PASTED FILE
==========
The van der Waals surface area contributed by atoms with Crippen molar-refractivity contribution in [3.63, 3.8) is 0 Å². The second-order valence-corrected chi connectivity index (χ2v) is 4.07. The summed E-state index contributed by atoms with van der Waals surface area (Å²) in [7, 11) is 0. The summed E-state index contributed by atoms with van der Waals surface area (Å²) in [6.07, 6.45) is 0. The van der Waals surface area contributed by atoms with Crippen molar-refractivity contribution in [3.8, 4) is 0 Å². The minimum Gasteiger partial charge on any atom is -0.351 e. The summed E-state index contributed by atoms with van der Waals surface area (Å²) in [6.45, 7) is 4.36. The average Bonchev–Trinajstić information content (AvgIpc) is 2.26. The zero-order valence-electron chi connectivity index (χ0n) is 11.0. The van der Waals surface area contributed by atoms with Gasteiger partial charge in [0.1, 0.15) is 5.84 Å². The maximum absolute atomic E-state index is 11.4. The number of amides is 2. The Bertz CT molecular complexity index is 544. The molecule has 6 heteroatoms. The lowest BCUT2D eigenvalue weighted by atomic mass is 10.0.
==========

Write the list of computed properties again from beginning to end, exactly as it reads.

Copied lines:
The van der Waals surface area contributed by atoms with Crippen molar-refractivity contribution in [3.63, 3.8) is 0 Å². The second-order valence-corrected chi connectivity index (χ2v) is 4.07. The summed E-state index contributed by atoms with van der Waals surface area (Å²) in [7, 11) is 0. The summed E-state index contributed by atoms with van der Waals surface area (Å²) in [6.07, 6.45) is 0. The van der Waals surface area contributed by atoms with Crippen molar-refractivity contribution in [3.8, 4) is 0 Å². The minimum Gasteiger partial charge on any atom is -0.351 e. The summed E-state index contributed by atoms with van der Waals surface area (Å²) in [6.45, 7) is 4.36. The average Bonchev–Trinajstić information content (AvgIpc) is 2.26. The zero-order valence-electron chi connectivity index (χ0n) is 11.0. The van der Waals surface area contributed by atoms with Gasteiger partial charge in [0.1, 0.15) is 5.84 Å². The maximum absolute atomic E-state index is 11.4. The number of amides is 2. The Bertz CT molecular complexity index is 544. The molecule has 6 heteroatoms. The lowest BCUT2D eigenvalue weighted by atomic mass is 10.0.